No Need to Fear
These will be some tough shoes to fill. O’Conner was the best defensive catcher in the American Association last season. Nunn became a top two starter and Jones became the team’s closer. Mitchell became a solid addition to the bullpen down the stretch and Solter did a fine job after joining the rotation.
The key word related to the four pitchers was “became.” All but Solter joined the team later in the season, and played a pivotal role in helping the team reach the American Association championship series. The majority were all signed by the Saints Manager weeks, even months after the season got underway.
This was arguably the best season George Tsamis has put together in terms of building a team. While that 2015 team will still be looked upon as the gold standard in terms of his player personnel abilities, the truth is that the 2019 was a textbook example of what to do to turn around a team’s fortunes.
After losing to Winnipeg on July 1, the St. Paul Saints were an ordinary 22-20. They had lost three of four to Winnipeg (June 21-24) before being swept at home by the Sioux City Explorers, ending a dreadful 1-6 homestand. The team was actually playing significantly better on the road than at the friendly confines of CHS Field. Plus, their closer and their No. 1 starter had their contracts purchased.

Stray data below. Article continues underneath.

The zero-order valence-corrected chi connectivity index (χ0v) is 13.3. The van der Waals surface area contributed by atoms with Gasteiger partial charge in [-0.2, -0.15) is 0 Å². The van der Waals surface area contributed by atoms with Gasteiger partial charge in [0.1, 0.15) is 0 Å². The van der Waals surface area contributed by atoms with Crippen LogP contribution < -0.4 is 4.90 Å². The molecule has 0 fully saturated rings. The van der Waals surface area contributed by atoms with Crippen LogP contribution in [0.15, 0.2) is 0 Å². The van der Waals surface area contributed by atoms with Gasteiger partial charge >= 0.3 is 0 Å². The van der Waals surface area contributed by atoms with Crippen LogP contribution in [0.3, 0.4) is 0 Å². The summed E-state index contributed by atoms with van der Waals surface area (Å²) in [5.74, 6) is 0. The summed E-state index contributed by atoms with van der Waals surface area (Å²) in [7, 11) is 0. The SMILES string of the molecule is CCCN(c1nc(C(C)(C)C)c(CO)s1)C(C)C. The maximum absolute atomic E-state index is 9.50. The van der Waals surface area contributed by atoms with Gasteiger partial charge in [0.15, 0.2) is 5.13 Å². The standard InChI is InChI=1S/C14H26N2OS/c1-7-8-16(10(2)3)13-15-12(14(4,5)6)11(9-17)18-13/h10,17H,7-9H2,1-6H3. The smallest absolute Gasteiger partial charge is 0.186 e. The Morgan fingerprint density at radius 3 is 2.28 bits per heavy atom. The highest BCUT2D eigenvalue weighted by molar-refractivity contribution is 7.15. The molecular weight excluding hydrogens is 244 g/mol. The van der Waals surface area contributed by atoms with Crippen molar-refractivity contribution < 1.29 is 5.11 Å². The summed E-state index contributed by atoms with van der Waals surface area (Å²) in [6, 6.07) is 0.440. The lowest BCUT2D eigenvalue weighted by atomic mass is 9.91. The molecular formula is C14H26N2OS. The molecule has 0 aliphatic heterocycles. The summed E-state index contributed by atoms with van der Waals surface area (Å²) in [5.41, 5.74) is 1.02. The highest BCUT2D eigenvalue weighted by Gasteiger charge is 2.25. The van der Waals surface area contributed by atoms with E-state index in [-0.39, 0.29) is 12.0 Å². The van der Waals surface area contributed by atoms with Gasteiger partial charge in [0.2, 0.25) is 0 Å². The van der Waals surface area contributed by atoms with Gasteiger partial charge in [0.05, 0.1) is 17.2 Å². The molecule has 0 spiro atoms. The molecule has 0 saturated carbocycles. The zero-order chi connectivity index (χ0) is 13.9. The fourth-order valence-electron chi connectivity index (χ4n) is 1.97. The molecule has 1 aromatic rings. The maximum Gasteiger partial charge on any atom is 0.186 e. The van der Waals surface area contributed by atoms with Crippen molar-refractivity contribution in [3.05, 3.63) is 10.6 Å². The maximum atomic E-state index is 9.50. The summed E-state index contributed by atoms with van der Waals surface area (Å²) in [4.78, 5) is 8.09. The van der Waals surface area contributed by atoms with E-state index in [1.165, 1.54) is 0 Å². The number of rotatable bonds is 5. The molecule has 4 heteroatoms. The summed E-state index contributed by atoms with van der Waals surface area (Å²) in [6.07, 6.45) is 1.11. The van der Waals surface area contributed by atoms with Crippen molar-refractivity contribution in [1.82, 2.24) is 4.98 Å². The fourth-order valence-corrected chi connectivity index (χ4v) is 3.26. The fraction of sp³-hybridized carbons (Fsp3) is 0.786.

That is when Tsamis began tinkering with the roster. Actually, butchering would be a more appropriate term. The Skipper added Nunn and Trevor Foss to the rotation, plus built arguably the best bullpen in the league, headed by four outstanding right-handers, including Jones and Mitchell, as well as lefty Ken Frosch.
The lineup got a serious makeover as well. Kyle Barrett became the team’s centerfielder and was a catalyst, hitting .338. Zach Walters came in a trade and became a big voice in the locker room and a big bat on the field. Aaron Gretz added a big bat off the bench, Nathaniel Maggio played well at first while Brady Shoemaker was nursing an injury, and Burt Reynolds reclaimed his status as one of the most dangerous bats in the league after joining St. Paul.